Apple made it not just possible but necessary that anything you hold in your hand be hand friendly. Or not.
Wikipedia tells us, “The goal of this interaction is to allow effective operation and control of the machine from the human end, whilst the machine simultaneously feeds back information that aids the operators’ decision making process. Examples of this broad concept of user interfaces include the interactive aspects of computer operating systems, hand tools, heavy machinery operator controls, and process controls. The design considerations applicable when creating user interfaces are related to or involve such disciplines as ergonomics and psychology.”
The industrial design field of human-machine interaction also has concepts that work across interpersonal relationships as well.
My friend gekko held forth on the latest modern management style: “The latest flavor of The End All Solution To Managing Employees and Co-Workers fades quickly and no others rise to replace it,” she wrote over here.
Exactly. Most of these management fads are pretty much designed by aliens who have never actually probed a human. The closer in me would like it if the “Human Resources” folks inventing this stuff had at least rotated through an actual Human Interface design department. And taken the flack that should come when they get it wrong.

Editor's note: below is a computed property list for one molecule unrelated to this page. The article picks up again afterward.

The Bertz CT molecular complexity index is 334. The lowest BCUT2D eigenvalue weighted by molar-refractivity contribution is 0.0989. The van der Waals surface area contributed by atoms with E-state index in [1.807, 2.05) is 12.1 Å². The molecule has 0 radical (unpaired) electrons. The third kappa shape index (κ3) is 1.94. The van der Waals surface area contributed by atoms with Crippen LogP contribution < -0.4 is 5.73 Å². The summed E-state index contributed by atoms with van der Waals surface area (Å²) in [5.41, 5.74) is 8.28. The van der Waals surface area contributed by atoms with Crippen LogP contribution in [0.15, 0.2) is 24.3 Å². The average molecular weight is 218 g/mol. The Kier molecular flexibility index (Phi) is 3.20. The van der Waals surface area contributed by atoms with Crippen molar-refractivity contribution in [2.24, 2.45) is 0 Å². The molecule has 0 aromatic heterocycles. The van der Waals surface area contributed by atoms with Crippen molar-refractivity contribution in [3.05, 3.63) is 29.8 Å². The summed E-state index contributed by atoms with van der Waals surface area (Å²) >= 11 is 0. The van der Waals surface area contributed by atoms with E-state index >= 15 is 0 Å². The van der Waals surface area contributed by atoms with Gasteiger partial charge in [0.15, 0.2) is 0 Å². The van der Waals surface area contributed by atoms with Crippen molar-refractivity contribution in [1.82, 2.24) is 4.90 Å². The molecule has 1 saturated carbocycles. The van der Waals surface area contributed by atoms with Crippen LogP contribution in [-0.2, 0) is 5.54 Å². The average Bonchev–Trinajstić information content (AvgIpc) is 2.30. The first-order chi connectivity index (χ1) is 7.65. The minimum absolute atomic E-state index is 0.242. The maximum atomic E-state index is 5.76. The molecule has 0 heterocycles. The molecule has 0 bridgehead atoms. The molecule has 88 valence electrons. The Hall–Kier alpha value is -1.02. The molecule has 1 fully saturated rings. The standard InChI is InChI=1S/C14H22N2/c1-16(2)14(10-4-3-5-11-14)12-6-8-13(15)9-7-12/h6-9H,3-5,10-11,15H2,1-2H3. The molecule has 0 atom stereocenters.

Hey H.R.? There are more people doing the work than in your “sample.”
H.R. gets it wrong more often than not because they forget to test their latest fad on real employees.
Mr. Tognazzini makes the point that Apple did that, too, with their new, gray, “flat” iconography and text interface. If you’re over 50, you can’t see their new, gray, “flat” iconography and text interface.
Hey Apple? There are more people over 50 than under 25 in your test market!
Apple gets it wrong more often than not because they forget to test the design on their actual users.